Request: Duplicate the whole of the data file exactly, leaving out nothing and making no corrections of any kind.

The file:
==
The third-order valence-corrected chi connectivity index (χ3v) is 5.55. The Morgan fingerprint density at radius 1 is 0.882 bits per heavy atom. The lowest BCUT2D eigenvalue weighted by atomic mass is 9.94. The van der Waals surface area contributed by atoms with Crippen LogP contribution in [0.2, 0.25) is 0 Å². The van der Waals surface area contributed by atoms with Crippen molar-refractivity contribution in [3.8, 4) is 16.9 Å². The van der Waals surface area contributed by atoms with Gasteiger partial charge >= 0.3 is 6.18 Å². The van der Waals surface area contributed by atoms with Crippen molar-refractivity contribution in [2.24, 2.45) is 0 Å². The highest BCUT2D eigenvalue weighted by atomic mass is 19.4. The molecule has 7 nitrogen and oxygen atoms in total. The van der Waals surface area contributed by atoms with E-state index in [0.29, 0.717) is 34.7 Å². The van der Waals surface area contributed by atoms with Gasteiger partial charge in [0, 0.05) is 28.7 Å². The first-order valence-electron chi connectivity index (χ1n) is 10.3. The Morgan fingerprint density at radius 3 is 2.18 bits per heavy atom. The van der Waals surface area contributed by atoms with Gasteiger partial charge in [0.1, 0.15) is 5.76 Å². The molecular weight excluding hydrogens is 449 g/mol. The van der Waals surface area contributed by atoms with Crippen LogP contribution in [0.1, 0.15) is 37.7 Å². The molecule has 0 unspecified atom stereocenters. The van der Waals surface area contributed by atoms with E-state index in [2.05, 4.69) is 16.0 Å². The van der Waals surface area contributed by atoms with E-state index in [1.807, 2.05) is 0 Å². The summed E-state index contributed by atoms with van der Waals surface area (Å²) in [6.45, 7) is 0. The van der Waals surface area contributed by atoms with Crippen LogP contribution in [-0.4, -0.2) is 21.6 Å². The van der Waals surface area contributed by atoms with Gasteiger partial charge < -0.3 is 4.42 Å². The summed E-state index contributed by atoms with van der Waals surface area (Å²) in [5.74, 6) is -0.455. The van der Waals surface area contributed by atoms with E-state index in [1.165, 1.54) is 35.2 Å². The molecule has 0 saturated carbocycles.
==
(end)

The third-order valence-corrected chi connectivity index (χ3v) is 5.55. The Morgan fingerprint density at radius 1 is 0.882 bits per heavy atom. The lowest BCUT2D eigenvalue weighted by atomic mass is 9.94. The van der Waals surface area contributed by atoms with Crippen LogP contribution in [0.2, 0.25) is 0 Å². The van der Waals surface area contributed by atoms with Crippen molar-refractivity contribution in [3.8, 4) is 16.9 Å². The van der Waals surface area contributed by atoms with Gasteiger partial charge >= 0.3 is 6.18 Å². The van der Waals surface area contributed by atoms with Crippen molar-refractivity contribution in [2.24, 2.45) is 0 Å². The highest BCUT2D eigenvalue weighted by atomic mass is 19.4. The molecule has 7 nitrogen and oxygen atoms in total. The van der Waals surface area contributed by atoms with E-state index in [0.29, 0.717) is 34.7 Å². The van der Waals surface area contributed by atoms with Gasteiger partial charge in [0, 0.05) is 28.7 Å². The first-order valence-electron chi connectivity index (χ1n) is 10.3. The Morgan fingerprint density at radius 3 is 2.18 bits per heavy atom. The van der Waals surface area contributed by atoms with Gasteiger partial charge in [0.1, 0.15) is 5.76 Å². The molecular weight excluding hydrogens is 449 g/mol. The van der Waals surface area contributed by atoms with Crippen LogP contribution in [0.1, 0.15) is 37.7 Å². The molecule has 0 unspecified atom stereocenters. The van der Waals surface area contributed by atoms with E-state index in [2.05, 4.69) is 16.0 Å². The van der Waals surface area contributed by atoms with E-state index in [1.807, 2.05) is 0 Å². The summed E-state index contributed by atoms with van der Waals surface area (Å²) in [6.45, 7) is 0. The van der Waals surface area contributed by atoms with Crippen LogP contribution in [-0.4, -0.2) is 21.6 Å². The van der Waals surface area contributed by atoms with Gasteiger partial charge < -0.3 is 4.42 Å². The summed E-state index contributed by atoms with van der Waals surface area (Å²) in [5.74, 6) is -0.455. The van der Waals surface area contributed by atoms with E-state index in [1.165, 1.54) is 35.2 Å². The molecule has 0 saturated carbocycles.